- maintain appropriate records of investigations and findings, ensuring storage of such records is kept securely and separately from personnel files.
A child is a person under the age of 18 years. With respect to matters notifiable to FACS, a child is defined as a person under 16 years.
Young Person: a person is aged 16 or 17 years.
An employee is defined as any person who is engaged by the Archdiocese of Sydney Catholic systemic schools, whether or not they are employed in connection with work or activities that relate to children in a paid or volunteer capacity; as well as any person engaged by SCS to provide services to children and young people. This includes: contracted staff, such as special transport drivers, cleaners and maintenance contractors; sub-contracted staff, such as canteen managers; trainees, such as those on student placement or work experience; clergy visiting schools; and volunteers, such as parent helpers. Any reference to employee in this policy encompasses all categories outlined above.
Civil Standard of Proof
The matter is considered sustained if the investigator is satisfied that the case has been proved on the balance of probabilities.
For matters that require reporting to the NSW Ombudsman Office, the final report comprises a copy of the investigation file. The file is forwarded to the Ombudsman, who has oversight of the agency’s process. The Ombudsman will review the file and advise SCS whether or not it is satisfied with the process prior to closing the matter. SCS will inform the employee when the Ombudsman closes its file.
Findings are made on each complaint at the conclusion of the process. The NSW Ombudsman and Office of Children’s Guardian Guidelines provide headings for findings of investigations within its jurisdiction and SCS relies upon these (see relevant fact sheet for details). Matters not in that jurisdiction rely on commonly used industry-relevant terminology.
Findings of matters managed at school level are determined by the Principal in consultation with SCS staff. Findings of matters managed by SCS are determined by the relevant SCS staff in consultation with the Team Leader: Child Protection.
Head of Agency
The Archbishop of Sydney is deemed to be the Head of Agency, as per Part 3A of the Ombudsman Act 1974 (NSW), for Sydney systemic schools. The Head of Agency may delegate certain responsibilities for oversight to the Executive Director of Sydney Catholic Schools.
For the purposes of this document, a complaint or allegation is considered to be any issue raised regarding the conduct of an employee of SCS in relation to children or young people, where such conduct is considered to be of a nature which may constitute reportable conduct in accordance with the Ombudsman Act 1974 (NSW).
- child or young person subject of the complaint is interviewed and relevant parent consent obtained
- employee given reasonable notice of complaint
- other witnesses interviewed
- relevant documents, e-communications or other items of evidence are obtained
- full details of allegation put to the employee who is the subject of the complaint
- the employee is given full details of the complaint in writing, with a support person present, and given an opportunity to respond (in writing and/or in person).
A ‘reportable allegation’ means an allegation of reportable conduct against a person, or an allegation of misconduct that may involve reportable conduct as defined by the Ombudsman Act 1974 (NSW). A reportable allegation must be reported to the Ombudsman and may result in an employee’s name being forwarded to the NSW Office of Children’s Guardian following a relevant completed employment proceeding.
In accordance with the Ombudsman Act 1974 (NSW), reportable conduct is defined as:
- any sexual offence or sexual misconduct committed against, with, or in the presence of a child (including child pornography offences)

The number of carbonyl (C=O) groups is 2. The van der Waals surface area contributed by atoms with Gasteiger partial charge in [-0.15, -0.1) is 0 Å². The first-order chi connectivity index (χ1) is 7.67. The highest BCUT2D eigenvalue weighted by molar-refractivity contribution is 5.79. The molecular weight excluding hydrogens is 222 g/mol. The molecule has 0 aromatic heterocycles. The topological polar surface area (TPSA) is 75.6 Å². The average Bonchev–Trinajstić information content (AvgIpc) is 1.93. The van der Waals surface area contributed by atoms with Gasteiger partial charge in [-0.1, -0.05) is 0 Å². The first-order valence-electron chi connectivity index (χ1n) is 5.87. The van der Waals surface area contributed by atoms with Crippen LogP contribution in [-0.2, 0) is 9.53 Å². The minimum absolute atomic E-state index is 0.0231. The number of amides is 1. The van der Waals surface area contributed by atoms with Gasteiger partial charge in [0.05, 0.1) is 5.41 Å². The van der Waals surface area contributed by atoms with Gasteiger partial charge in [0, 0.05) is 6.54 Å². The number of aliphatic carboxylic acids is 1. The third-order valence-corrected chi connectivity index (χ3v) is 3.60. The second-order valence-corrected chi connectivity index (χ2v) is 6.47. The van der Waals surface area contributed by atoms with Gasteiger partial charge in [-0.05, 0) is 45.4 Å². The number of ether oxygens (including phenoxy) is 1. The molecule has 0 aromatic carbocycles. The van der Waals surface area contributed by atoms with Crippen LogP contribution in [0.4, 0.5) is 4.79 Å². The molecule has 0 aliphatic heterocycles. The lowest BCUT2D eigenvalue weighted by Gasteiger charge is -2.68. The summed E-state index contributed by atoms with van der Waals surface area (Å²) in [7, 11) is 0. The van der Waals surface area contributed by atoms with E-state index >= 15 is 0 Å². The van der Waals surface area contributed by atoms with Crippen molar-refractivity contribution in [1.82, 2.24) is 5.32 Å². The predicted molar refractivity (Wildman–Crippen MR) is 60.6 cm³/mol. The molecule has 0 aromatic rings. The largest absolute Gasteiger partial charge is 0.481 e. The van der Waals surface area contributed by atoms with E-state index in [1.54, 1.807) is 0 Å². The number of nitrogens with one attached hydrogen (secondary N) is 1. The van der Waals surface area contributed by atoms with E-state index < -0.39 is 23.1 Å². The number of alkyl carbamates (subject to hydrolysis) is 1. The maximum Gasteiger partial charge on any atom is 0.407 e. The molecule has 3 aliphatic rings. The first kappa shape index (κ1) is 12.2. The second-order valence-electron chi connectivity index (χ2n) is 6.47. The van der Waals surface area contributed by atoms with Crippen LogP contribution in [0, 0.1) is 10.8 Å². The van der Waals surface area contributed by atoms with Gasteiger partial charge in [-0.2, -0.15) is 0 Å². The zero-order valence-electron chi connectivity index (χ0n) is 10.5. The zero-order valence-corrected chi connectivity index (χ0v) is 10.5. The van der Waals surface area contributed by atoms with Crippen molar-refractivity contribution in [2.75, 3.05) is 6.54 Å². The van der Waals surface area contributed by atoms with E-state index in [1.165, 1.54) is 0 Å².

- any assault, ill-treatment, or neglect of a child
- any behaviour that causes psychological harm to a child
- whether or not, in any case, with the consent of the child.
An exempt allegation
Reportable conduct does not extend to:
- conduct that is reasonable for the purposes of the discipline, management or care of children, having regard to the age, maturity, health or other characteristics of the child, and to any relevant codes of conduct or professional standards (Code of Professional Conduct)
- the use of physical force that is trivial and negligible, but only if the matter is to be investigated and the result of the investigation recorded under workplace employment procedures
- conduct of a class or kind exempted from being reportable conduct by the Ombudsman under 25C (4) of the Ombudsman Act 1974 (NSW). Examples of this include allegations of physical assault, insofar as they fit specific criteria for children in different age groups and there is no alleged harm or injury to the child.
Note: matters not requiring a report to the NSW Ombudsman must still be recorded, investigated and an appropriate finding made.
- The Ombudsman Act 1974 (NSW)
- Children and Young Persons (Care and Protection) Act 1998 (NSW)
- Child Protection (Working with Children) Act 2012 (NSW)
- Child Protection (Offenders Registration) Act 2000 (NSW)
- Crimes Act 1900 (NSW)
- Public Interest Disclosures Act 1994 (NSW)
- Privacy and Personal Information Protection Act 1998 (NSW)
- Work Health and Safety Act 2011
- Child Protection Procedures: Responding to Complaints and Allegations
- Child Protection Policy: Reporting Concerns to Family and Community Services and Police
- Code of Professional Conduct, Incorporating the Catholic Systemic Schools Code of Conduct for Professional Conduct in the Protection of Children and Young People
- Staff Use of Social Media in Sydney Catholic Schools Policy
- NSW and ACT Catholic Systemic Schools Enterprise Agreement (internal)
- NSW Ombudsman’s Child Protection in the Workplace: Responding to allegations against employees
Last modified: December 2018
This policy supersedes all previous policies relating to matters contained therein. In so much as any aspect of this policy may appear to be in conflict with another Archdiocesan system or school-based policy, then precedence is to be given to this policy.
Review by: December 2021
Originally Approved by Leadership Team: April 2014
Review Approved by Leadership Team: 6 December 2018
Endorsed by SACS Board: 3 April 2014
Originally Approved by Executive Director of Sydney Catholic Schools: 10 April 2014
Review Approved by Executive Director of Sydney Catholic Schools: 13 December 2018
Commencement Date: March 2014 (reviewed 2018)